Underground City, Open Air MuseumFebruary 19, 2019 in Turkey ⋅ ☀️ 1 °C
Rejoining the rest of our tourmates, we set off to explore Derinkuyu, an underground city where early Christians hid from the Romans. The tunnels and rooms are pretty expansive and the site equipped with a water source at the time. We were lucky to get into before other groups so had the place mostly to ourselves.
Next stop, the Goreme Open Air Museum. We only spent about an hour here but you can easily spend more. The museum is surrounded by carved caves and filled with churches and frescoes. In order to preserve the frescoes, you're limited to 3 minutes in each church and no photography is allowed. We visited a few pretty cool churches including the Apple Church, the Church of No Name and St Barbara's Church. These names usually came about because of the shape of the church. The Sandal Church had feet imprints where Jesus supposedly ascended to heaven, though the geography would be incorrect given the details in the bible.
Lunchtime! We met a local family who cooked lunch for us. Originally meant to be a dinner, changing it to lunch would allow us more time overall in the area. Our hostess made delicious wedding soup and stuffed eggplants, along with some pastries and dessert.
Afterwards, we made stops at the viewpoints of Pigeon Valley and Love Valley. Pigeon Valley as you may guess, had lots of pigeons flying through. For 1 lira, you can feed them a cup of seeds. Love Valley had cheesy heart shaped swings you can sit on as you look out at the landscape. Both fun places great for pictures though we didn't get to linger.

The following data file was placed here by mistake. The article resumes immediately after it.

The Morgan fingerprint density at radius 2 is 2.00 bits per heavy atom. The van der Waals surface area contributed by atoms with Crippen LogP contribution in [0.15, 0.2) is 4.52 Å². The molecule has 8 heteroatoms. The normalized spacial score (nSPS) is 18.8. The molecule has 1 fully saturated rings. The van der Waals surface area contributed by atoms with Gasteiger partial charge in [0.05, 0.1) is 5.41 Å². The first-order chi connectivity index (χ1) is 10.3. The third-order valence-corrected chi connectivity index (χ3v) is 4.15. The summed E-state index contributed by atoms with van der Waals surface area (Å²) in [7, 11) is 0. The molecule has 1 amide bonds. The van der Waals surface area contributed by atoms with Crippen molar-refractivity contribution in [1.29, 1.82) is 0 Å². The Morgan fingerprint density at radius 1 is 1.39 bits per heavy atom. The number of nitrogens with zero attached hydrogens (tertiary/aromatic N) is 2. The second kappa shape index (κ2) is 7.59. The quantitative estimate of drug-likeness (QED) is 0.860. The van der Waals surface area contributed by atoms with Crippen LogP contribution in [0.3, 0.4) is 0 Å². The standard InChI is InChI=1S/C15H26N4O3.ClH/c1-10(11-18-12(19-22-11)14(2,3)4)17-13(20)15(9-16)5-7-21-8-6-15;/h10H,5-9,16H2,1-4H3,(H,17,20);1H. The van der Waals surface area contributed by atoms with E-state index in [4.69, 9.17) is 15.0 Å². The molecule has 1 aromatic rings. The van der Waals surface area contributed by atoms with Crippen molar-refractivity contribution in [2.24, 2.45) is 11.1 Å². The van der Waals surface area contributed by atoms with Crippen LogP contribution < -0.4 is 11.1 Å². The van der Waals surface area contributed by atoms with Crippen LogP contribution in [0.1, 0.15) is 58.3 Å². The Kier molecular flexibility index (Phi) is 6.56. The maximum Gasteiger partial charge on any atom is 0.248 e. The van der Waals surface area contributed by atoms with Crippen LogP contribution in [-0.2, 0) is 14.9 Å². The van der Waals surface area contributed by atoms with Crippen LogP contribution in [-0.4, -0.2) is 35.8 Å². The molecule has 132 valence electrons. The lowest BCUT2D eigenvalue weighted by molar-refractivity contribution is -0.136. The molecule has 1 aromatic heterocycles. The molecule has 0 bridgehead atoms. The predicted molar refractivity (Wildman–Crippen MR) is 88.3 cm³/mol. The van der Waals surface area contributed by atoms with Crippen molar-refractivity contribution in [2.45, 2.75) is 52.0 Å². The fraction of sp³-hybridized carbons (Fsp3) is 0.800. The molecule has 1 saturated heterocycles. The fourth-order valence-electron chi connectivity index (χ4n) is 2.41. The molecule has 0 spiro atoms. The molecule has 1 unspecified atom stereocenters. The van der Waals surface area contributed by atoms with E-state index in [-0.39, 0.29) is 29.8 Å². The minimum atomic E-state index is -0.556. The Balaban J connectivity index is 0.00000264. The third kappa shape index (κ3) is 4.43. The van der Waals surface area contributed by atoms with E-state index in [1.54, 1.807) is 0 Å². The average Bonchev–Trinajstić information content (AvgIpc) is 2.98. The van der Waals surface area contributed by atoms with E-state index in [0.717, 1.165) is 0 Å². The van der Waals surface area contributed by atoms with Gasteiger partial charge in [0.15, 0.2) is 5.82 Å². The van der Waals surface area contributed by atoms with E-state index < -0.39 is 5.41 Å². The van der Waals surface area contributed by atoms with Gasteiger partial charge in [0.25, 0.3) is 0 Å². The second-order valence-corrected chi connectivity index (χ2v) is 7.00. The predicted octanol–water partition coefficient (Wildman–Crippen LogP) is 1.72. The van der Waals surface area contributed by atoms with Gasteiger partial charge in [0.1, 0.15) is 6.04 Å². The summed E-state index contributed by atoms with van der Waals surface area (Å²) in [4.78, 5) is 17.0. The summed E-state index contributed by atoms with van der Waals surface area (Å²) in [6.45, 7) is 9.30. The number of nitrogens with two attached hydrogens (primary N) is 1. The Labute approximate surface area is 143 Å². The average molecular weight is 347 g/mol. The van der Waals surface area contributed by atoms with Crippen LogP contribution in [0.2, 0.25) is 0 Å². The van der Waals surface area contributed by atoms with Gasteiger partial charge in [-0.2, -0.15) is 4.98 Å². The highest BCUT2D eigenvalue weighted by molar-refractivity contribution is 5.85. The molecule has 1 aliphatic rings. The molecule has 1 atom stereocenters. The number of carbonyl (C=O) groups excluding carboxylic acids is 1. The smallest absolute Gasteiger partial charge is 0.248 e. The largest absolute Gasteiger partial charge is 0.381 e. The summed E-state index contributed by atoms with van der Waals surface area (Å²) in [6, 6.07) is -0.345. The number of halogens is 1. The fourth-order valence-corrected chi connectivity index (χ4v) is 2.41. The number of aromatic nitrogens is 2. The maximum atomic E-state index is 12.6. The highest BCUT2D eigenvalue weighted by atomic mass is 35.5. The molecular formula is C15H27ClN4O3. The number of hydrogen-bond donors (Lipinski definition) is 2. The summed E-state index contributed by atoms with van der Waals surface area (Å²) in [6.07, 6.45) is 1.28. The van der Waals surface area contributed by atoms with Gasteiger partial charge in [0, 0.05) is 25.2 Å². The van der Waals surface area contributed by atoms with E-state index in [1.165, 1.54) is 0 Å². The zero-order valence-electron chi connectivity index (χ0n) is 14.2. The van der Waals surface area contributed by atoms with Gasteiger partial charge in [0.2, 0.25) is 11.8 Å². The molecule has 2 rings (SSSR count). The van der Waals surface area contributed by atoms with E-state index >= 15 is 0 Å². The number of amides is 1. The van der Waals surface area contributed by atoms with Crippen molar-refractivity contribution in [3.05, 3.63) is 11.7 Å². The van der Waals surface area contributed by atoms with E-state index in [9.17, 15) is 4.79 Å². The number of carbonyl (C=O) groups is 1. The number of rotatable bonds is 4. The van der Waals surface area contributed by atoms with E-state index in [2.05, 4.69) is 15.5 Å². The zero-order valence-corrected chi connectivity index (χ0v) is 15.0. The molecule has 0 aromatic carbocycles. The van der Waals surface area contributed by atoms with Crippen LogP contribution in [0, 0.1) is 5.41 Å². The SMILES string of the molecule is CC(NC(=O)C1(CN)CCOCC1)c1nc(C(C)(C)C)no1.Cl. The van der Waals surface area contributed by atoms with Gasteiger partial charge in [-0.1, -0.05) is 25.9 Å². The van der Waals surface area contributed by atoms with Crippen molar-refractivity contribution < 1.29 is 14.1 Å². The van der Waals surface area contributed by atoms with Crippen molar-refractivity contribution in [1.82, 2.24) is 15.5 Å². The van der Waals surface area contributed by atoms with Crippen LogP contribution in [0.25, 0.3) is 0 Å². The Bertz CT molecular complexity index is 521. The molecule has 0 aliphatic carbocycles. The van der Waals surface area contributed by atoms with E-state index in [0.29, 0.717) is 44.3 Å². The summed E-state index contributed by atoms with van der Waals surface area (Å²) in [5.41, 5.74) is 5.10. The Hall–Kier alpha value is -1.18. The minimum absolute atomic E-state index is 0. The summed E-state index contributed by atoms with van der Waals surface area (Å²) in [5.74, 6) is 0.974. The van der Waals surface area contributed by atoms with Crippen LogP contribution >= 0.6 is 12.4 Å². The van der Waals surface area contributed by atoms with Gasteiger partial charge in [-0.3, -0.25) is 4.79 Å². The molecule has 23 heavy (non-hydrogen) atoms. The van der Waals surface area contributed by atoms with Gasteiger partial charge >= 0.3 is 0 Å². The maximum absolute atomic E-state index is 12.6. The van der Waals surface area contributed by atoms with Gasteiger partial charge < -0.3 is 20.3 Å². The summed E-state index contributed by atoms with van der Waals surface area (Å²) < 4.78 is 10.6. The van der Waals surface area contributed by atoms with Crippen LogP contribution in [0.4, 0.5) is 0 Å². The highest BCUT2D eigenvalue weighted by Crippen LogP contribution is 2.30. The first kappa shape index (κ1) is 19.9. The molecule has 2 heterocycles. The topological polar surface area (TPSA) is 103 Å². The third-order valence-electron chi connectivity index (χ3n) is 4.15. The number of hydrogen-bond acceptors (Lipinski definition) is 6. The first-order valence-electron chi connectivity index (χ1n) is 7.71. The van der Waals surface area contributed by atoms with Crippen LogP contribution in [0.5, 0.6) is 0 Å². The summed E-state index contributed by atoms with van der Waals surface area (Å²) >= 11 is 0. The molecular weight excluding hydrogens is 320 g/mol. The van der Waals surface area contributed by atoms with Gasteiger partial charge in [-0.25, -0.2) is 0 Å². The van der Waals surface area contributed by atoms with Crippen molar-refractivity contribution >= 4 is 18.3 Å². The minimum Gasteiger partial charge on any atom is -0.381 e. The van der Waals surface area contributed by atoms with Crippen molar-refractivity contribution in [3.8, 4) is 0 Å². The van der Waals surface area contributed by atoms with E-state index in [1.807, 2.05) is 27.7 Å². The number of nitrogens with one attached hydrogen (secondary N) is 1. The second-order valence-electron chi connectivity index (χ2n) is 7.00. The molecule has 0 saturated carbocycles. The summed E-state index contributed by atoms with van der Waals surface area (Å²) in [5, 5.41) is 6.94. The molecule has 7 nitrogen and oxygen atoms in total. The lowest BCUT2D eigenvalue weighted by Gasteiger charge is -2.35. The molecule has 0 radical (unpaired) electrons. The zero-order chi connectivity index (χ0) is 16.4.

Rounding up the day, we stopped by for some info on Turkish carpets at a local warehouse and a pottery workshop. While the Turkish carpets were gorgeous, they were beyond the scope of the money we wanted to spend, though we understood the authenticity and hard work that go into each one. They're really meant to last. The pottery was interesting as well but we didn't learn as much.
Not done exploring for the day, my roommate and I checked out our hotel which in itself is like a museum filled with antiques, from potteries. We were disappointed we didn't get to stay in a cave hotel, but our guide explained that each hotel only had 2-3 rooms so wasn't big enough to accommodate our group. G did pick a great alternative in Sofa Hotel though. One of our tourmates' room actually did have a cave shaped ceiling! Very cool all around.
Dinner was on our own tonight, so after hiking up to sunset point for sunset and cool moonrise, we went two doors down from our hotel to try manti (Turkish ravioli). Not a hit with everyone though as there was a lot of yoghurt on the dish and the meat was bland for some.Read more